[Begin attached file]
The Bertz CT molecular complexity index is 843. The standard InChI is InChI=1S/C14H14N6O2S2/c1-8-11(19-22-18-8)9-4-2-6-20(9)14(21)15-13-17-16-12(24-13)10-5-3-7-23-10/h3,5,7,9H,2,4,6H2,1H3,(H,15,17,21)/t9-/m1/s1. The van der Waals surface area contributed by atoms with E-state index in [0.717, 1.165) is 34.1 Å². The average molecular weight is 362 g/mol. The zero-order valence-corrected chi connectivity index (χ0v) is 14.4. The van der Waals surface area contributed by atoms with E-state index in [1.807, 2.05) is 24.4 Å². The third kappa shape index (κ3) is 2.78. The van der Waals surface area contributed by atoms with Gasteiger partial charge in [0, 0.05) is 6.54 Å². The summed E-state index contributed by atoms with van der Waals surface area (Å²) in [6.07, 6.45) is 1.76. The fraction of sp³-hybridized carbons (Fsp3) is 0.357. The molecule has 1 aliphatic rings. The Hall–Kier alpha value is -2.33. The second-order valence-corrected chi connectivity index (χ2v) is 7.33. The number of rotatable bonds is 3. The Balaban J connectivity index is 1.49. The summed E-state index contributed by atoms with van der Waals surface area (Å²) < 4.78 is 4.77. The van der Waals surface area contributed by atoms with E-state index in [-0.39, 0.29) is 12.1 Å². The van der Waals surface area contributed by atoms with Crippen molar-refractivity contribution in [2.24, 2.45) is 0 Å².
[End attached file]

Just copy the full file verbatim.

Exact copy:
The Bertz CT molecular complexity index is 843. The standard InChI is InChI=1S/C14H14N6O2S2/c1-8-11(19-22-18-8)9-4-2-6-20(9)14(21)15-13-17-16-12(24-13)10-5-3-7-23-10/h3,5,7,9H,2,4,6H2,1H3,(H,15,17,21)/t9-/m1/s1. The van der Waals surface area contributed by atoms with E-state index in [0.717, 1.165) is 34.1 Å². The average molecular weight is 362 g/mol. The zero-order valence-corrected chi connectivity index (χ0v) is 14.4. The van der Waals surface area contributed by atoms with E-state index in [1.807, 2.05) is 24.4 Å². The third kappa shape index (κ3) is 2.78. The van der Waals surface area contributed by atoms with Gasteiger partial charge in [0, 0.05) is 6.54 Å². The summed E-state index contributed by atoms with van der Waals surface area (Å²) in [6.07, 6.45) is 1.76. The fraction of sp³-hybridized carbons (Fsp3) is 0.357. The molecule has 1 aliphatic rings. The Hall–Kier alpha value is -2.33. The second-order valence-corrected chi connectivity index (χ2v) is 7.33. The number of rotatable bonds is 3. The Balaban J connectivity index is 1.49. The summed E-state index contributed by atoms with van der Waals surface area (Å²) < 4.78 is 4.77. The van der Waals surface area contributed by atoms with E-state index in [-0.39, 0.29) is 12.1 Å². The van der Waals surface area contributed by atoms with Crippen molar-refractivity contribution in [2.24, 2.45) is 0 Å².